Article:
Writer-director Leigh Whannell’s contemporary take on The Invisible Man (arriving today on Blu-ray and DVD) peaks early. So early, in fact, that from the end of the superlative first sequence it only gets less and less interesting. In the first few minutes, we witness Cecilia (Elisabeth Moss) carefully escape the high-tech prison owned by her Elon Musk-esque abusive husband. Stakes are clear without ever seeing more than his sleeping body: This is a dangerous, cruel man who will do Cecilia harm, and her life is on the line. Whannell is capturing a universally recognized experience. Our empathy is easy and the tension is real.
It sets the stage for the movie’s use of the classic Universal Studios monster as a literalization of the “ignored woman” trope, which is notably trendy at the moment. Unfortunately, The Invisible Man never understands the power of its ideas on a character level. It isn’t the high-tech house or the sudden car alarm that creates the first scene’s power: It’s the real terror in Moss’s performance and the knowledge that her husband doesn’t need a special suit or one-shot action sequences to hurt her.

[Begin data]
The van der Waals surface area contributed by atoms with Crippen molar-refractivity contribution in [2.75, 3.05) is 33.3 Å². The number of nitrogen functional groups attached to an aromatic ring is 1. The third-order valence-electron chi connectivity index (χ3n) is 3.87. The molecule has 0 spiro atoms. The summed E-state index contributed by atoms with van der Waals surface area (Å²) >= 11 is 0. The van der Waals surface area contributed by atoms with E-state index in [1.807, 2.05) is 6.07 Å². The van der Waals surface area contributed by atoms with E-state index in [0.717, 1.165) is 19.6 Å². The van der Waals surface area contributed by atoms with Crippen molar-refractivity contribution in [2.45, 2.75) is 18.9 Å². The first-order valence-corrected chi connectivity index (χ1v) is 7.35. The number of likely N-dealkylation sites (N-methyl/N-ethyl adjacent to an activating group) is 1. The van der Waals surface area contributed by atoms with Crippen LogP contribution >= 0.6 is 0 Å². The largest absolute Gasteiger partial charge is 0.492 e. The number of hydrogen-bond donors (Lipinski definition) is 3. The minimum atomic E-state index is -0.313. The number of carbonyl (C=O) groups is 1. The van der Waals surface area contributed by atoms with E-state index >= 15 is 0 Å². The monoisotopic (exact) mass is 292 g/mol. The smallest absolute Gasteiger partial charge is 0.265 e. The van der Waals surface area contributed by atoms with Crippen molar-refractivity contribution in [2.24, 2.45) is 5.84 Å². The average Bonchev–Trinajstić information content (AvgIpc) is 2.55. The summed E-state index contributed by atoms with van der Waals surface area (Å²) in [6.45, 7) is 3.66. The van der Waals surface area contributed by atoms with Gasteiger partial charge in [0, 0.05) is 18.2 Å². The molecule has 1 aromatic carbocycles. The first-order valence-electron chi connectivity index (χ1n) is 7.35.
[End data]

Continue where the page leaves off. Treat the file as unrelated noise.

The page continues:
Whannell settles quickly into a groove that uses Cecilia’s terror to tell an otherwise fairly standard-feeling take on the stalker ex-husband motif. There are some twists and turns, none of which are emotionally salient enough to reasonably resonate. Whannell does tap into his action chops (as seen in Upgrade a few years back) with a neat hallway sequence but nothing lives up to what it feels like it could be.
Still, Blumhouse Productions swings for the fences with its low-budget approach to reviving Universal Studios’ classic IP after the hallowed studio’s disastrous attempt at rebooting The Mummy a few years back. This is indisputably Whannell’s vision, warts and all. It fails to be something greater but is also undeniably tactile in its action and (somewhat) clever in the way it uses the monster character to set up scares. Ultimately serviceable.
Special features include a commentary track with Whannell, as well as some short special features about the cast and crew. The features aren’t terribly in-depth.